(Yeah, online you read that right….Corey has finally blogged!!)
So, mind we’ve been in Colombia for 2½ weeks and I’m needed on the coast to help with the construction of a school. I don’t think nervous quite fit the fear that I was feeling. Sure I studied Spanish for 8 months. That doesn’t quite make me fluent. It just means that I can say my name along with a few common greetings and I know I know how to conjugate verbs and proper pronunciation, of Costa Rican Spanish. Well, first of all I’m not in Costa Rica anymore and Spanish is such a fluent language that its difficult to tell when one word ends and the next begins especially when they speak at the speed of light.

We need to take the van and we are leaving at 3 am. Oh yeah, I’m not traveling with anyone that understands English! (Francisco is a construction contractor that has worked with Mike (my boss) for more than 10 years and Ricardo, who is a student in the Master’s Commission program.) We drove until the first sign of daylight before we stopped for breakfast. …or at least I think it was breakfast. (A bowl soup that contained brown sugar and water along with a chunk of fresh cheese on the side and the cheese was nothing like cheese in the states. Straight curded milk!) As I understood, it was a very typical meal for the area. We spent the next few hours traveling on extremely windy roads through the mountains. Bogotá is 8,600 feet above sea level and Cienega is just barely above sea level along with the fact of crossing another mountain range. This is definitely not a good trip to take for anyone with a weak stomach.

We made another stop later in the morning for a bathroom break and brunch. No, of course they don’t know what “Gallo Pinto” is, a very common breakfast in Costa Rica and about the only brunch meal I understand. I stumbled through ordering and got scrambled eggs, rice and a plantain patty. Meanwhile, Francisco and Ricardo laughed a bit with me but both showed incredible patience with my version of Spanish, or Spanglish is more appropriate. We finally hit flat land mid-afternoon when we stopped for a late lunch-early dinner. Oh yes, I know how to order a steak in any language, well at least English and Spanish, along with yucca sticks, which are similar to French Fries but better.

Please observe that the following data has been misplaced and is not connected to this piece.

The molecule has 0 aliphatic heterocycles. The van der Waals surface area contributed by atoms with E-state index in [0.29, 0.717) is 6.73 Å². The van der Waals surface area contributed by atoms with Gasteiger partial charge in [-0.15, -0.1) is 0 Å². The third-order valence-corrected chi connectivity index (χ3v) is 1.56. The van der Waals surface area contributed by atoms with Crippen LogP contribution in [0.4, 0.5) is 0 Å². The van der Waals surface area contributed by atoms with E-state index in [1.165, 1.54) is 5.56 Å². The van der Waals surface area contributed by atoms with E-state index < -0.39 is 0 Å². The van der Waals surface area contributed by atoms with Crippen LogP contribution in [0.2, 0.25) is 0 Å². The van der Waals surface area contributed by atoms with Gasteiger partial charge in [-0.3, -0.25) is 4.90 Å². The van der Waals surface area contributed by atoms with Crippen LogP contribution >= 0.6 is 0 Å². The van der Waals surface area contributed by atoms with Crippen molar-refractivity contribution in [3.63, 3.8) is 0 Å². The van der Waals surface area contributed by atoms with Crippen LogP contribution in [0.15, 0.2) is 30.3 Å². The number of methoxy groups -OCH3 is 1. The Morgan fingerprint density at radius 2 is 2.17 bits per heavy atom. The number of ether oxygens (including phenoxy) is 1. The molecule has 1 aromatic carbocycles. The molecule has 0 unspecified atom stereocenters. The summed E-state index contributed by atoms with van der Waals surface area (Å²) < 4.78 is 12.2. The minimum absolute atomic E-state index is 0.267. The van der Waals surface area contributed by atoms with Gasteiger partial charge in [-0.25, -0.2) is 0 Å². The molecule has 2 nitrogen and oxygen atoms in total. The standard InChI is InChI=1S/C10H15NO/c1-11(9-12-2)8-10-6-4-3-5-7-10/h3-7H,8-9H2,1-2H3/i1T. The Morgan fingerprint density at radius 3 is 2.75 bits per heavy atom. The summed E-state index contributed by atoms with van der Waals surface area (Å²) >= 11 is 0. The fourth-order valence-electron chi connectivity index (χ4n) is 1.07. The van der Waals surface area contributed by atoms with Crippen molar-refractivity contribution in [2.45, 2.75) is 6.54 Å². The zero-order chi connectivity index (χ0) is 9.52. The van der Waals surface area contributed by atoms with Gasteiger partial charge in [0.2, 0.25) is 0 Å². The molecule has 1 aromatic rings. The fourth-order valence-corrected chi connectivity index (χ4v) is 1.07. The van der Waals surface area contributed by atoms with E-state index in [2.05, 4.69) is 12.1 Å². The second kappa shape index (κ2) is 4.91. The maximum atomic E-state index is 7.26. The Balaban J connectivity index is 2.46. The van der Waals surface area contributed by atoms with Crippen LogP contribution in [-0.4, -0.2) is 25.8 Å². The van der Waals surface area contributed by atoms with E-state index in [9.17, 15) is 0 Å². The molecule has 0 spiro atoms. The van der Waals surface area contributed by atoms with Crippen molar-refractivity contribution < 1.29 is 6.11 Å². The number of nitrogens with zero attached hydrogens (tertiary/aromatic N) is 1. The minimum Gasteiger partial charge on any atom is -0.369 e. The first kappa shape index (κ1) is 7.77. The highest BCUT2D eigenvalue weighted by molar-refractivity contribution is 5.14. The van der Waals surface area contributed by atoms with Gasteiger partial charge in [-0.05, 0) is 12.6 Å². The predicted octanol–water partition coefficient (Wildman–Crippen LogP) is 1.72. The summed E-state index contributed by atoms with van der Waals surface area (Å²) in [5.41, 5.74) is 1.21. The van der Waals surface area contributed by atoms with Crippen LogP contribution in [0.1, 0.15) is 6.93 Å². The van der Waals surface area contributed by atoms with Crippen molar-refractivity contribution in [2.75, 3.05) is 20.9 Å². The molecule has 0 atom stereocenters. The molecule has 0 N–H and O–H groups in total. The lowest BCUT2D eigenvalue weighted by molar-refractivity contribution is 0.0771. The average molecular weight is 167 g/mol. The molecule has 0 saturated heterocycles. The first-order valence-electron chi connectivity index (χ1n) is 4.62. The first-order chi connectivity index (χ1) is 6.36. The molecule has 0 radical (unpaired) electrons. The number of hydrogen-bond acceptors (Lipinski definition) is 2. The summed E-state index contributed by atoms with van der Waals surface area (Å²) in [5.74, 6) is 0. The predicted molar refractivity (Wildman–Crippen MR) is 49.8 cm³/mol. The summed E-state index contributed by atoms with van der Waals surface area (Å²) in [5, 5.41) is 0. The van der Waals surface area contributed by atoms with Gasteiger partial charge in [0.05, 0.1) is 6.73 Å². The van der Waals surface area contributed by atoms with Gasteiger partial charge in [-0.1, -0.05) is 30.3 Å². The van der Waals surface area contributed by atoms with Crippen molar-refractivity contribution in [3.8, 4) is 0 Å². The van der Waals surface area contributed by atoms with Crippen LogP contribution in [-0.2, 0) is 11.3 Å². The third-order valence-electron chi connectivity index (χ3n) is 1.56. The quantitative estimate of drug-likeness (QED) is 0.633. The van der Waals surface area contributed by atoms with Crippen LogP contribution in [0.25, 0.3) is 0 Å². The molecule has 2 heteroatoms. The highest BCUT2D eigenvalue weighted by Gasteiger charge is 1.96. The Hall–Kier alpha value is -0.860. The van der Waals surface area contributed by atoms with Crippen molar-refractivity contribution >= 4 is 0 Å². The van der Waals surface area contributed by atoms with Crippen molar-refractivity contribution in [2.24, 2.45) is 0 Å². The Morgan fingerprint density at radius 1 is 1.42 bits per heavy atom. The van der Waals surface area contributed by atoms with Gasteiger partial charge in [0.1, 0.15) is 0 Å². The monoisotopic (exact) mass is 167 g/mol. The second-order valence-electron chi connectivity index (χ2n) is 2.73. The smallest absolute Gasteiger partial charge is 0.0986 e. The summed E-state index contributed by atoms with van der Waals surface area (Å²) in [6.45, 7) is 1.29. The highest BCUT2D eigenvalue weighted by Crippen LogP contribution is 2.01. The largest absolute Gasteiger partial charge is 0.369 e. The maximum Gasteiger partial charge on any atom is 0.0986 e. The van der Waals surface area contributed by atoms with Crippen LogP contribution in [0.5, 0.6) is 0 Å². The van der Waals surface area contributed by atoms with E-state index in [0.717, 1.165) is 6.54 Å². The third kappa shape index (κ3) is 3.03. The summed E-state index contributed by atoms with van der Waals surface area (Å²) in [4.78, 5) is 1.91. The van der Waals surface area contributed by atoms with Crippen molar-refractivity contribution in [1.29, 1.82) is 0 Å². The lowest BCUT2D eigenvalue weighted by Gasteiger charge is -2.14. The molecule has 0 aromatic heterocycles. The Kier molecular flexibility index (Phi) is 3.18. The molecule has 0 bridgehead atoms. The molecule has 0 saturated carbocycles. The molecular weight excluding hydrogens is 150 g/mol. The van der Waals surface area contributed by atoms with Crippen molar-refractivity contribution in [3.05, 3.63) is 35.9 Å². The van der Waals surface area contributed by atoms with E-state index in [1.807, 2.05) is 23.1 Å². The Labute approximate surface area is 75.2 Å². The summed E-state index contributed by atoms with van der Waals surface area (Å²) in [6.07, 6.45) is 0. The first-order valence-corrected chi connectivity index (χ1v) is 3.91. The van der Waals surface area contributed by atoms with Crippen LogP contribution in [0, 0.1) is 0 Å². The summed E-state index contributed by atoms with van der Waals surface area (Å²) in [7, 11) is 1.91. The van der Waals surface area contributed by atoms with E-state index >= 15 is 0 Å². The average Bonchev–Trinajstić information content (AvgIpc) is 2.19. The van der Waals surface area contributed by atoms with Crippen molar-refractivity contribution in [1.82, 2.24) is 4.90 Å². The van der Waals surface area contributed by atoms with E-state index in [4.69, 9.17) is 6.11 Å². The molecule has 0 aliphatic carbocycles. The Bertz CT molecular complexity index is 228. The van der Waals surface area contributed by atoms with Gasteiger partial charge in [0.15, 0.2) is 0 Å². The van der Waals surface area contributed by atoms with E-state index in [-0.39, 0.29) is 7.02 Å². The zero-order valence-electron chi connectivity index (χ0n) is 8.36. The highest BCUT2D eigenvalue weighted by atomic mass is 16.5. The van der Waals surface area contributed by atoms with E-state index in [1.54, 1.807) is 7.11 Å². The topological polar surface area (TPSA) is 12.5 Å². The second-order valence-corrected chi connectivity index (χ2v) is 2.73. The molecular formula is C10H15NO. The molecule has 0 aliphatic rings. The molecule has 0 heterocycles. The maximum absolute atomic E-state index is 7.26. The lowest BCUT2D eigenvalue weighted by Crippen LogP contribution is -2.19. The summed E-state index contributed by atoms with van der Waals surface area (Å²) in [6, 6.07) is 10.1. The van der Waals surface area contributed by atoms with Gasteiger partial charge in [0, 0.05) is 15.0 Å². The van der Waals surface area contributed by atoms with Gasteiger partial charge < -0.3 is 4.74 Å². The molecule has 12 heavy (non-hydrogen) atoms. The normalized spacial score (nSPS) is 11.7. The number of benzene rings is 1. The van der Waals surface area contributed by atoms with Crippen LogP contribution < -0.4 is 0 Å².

My turn to drive again as its getting dark we just arrived to about the twentieth toll booth of our trip as the police wave me to the side of the road for a quick check. Not a good time to discover that my license is back in Bogota. I had my Colombian ID card but hadn’t had time to get a Colombian license yet and my Costa Rican and Michigan licenses were in a box with the family passports. Thanks to Ricardo doing a whole lot of begging, we were able to leave 20 or so minutes later. (More laughing at the expense of the “Gringo”) Around 10 pm we arrived at the hotel in Cienega. Yes, 19 hours of traveling in a foreign country and I was exhausted.